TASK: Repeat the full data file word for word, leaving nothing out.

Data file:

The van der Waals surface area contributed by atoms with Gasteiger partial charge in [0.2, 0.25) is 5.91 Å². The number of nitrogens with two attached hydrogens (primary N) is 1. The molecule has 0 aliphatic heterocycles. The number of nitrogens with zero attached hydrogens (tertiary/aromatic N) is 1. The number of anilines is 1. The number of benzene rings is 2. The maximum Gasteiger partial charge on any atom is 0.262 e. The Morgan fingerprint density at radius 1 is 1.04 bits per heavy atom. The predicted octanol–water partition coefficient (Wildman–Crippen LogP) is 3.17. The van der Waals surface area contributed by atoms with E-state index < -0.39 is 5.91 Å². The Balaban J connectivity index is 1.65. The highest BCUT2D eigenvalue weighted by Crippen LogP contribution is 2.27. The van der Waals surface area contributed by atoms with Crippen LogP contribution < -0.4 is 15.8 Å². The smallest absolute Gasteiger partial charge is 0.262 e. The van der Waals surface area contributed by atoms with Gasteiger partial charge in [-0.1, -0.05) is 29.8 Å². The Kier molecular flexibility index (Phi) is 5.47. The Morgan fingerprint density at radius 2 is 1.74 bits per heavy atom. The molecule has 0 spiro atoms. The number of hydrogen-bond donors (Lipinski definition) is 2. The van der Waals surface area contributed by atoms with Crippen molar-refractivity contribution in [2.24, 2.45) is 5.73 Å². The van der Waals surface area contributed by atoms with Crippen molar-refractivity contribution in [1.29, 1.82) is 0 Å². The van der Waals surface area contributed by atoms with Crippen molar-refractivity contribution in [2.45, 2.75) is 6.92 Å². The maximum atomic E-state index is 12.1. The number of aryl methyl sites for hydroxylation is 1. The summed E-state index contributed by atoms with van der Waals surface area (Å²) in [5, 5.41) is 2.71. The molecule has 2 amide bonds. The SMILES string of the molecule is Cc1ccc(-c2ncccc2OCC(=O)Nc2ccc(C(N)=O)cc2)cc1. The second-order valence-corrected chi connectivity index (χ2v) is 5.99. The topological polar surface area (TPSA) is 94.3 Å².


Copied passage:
The van der Waals surface area contributed by atoms with Gasteiger partial charge in [0.2, 0.25) is 5.91 Å². The number of nitrogens with two attached hydrogens (primary N) is 1. The molecule has 0 aliphatic heterocycles. The number of nitrogens with zero attached hydrogens (tertiary/aromatic N) is 1. The number of anilines is 1. The number of benzene rings is 2. The maximum Gasteiger partial charge on any atom is 0.262 e. The Morgan fingerprint density at radius 1 is 1.04 bits per heavy atom. The predicted octanol–water partition coefficient (Wildman–Crippen LogP) is 3.17. The van der Waals surface area contributed by atoms with E-state index < -0.39 is 5.91 Å². The Balaban J connectivity index is 1.65. The highest BCUT2D eigenvalue weighted by Crippen LogP contribution is 2.27. The van der Waals surface area contributed by atoms with Crippen LogP contribution < -0.4 is 15.8 Å². The smallest absolute Gasteiger partial charge is 0.262 e. The van der Waals surface area contributed by atoms with Gasteiger partial charge in [-0.1, -0.05) is 29.8 Å². The Kier molecular flexibility index (Phi) is 5.47. The Morgan fingerprint density at radius 2 is 1.74 bits per heavy atom. The molecule has 0 spiro atoms. The number of hydrogen-bond donors (Lipinski definition) is 2. The van der Waals surface area contributed by atoms with Crippen molar-refractivity contribution in [2.24, 2.45) is 5.73 Å². The van der Waals surface area contributed by atoms with Crippen molar-refractivity contribution in [1.29, 1.82) is 0 Å². The van der Waals surface area contributed by atoms with Crippen molar-refractivity contribution in [2.45, 2.75) is 6.92 Å². The maximum atomic E-state index is 12.1. The number of aryl methyl sites for hydroxylation is 1. The summed E-state index contributed by atoms with van der Waals surface area (Å²) in [5, 5.41) is 2.71. The molecule has 2 amide bonds. The SMILES string of the molecule is Cc1ccc(-c2ncccc2OCC(=O)Nc2ccc(C(N)=O)cc2)cc1. The second-order valence-corrected chi connectivity index (χ2v) is 5.99. The topological polar surface area (TPSA) is 94.3 Å².